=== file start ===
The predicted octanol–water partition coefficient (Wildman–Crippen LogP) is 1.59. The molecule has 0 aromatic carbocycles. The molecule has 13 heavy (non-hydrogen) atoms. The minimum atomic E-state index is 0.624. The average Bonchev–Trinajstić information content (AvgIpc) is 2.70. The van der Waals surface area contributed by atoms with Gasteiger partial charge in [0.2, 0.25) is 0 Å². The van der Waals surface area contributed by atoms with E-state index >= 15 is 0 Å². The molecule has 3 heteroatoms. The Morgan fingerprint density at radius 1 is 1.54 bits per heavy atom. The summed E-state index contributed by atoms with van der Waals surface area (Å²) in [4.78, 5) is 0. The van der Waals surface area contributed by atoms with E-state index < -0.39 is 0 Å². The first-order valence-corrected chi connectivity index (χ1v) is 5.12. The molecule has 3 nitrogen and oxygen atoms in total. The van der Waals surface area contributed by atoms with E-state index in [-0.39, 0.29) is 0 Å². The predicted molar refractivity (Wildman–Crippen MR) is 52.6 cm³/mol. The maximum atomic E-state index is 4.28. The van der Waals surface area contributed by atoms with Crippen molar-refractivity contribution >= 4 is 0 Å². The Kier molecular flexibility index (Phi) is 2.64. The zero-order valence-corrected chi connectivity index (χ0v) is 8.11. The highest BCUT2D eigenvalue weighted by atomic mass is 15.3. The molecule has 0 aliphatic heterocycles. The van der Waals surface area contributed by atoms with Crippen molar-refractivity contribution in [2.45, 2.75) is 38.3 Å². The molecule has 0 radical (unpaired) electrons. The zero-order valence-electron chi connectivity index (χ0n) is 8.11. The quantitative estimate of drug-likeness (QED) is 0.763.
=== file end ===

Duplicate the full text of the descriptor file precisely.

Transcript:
The predicted octanol–water partition coefficient (Wildman–Crippen LogP) is 1.59. The molecule has 0 aromatic carbocycles. The molecule has 13 heavy (non-hydrogen) atoms. The minimum atomic E-state index is 0.624. The average Bonchev–Trinajstić information content (AvgIpc) is 2.70. The van der Waals surface area contributed by atoms with Gasteiger partial charge in [0.2, 0.25) is 0 Å². The van der Waals surface area contributed by atoms with E-state index >= 15 is 0 Å². The molecule has 3 heteroatoms. The Morgan fingerprint density at radius 1 is 1.54 bits per heavy atom. The summed E-state index contributed by atoms with van der Waals surface area (Å²) in [4.78, 5) is 0. The van der Waals surface area contributed by atoms with E-state index < -0.39 is 0 Å². The first-order valence-corrected chi connectivity index (χ1v) is 5.12. The molecule has 3 nitrogen and oxygen atoms in total. The van der Waals surface area contributed by atoms with E-state index in [-0.39, 0.29) is 0 Å². The predicted molar refractivity (Wildman–Crippen MR) is 52.6 cm³/mol. The maximum atomic E-state index is 4.28. The van der Waals surface area contributed by atoms with Crippen molar-refractivity contribution >= 4 is 0 Å². The Kier molecular flexibility index (Phi) is 2.64. The zero-order valence-corrected chi connectivity index (χ0v) is 8.11. The highest BCUT2D eigenvalue weighted by atomic mass is 15.3. The molecule has 0 aliphatic heterocycles. The van der Waals surface area contributed by atoms with Crippen molar-refractivity contribution in [2.45, 2.75) is 38.3 Å². The molecule has 0 radical (unpaired) electrons. The zero-order valence-electron chi connectivity index (χ0n) is 8.11. The quantitative estimate of drug-likeness (QED) is 0.763.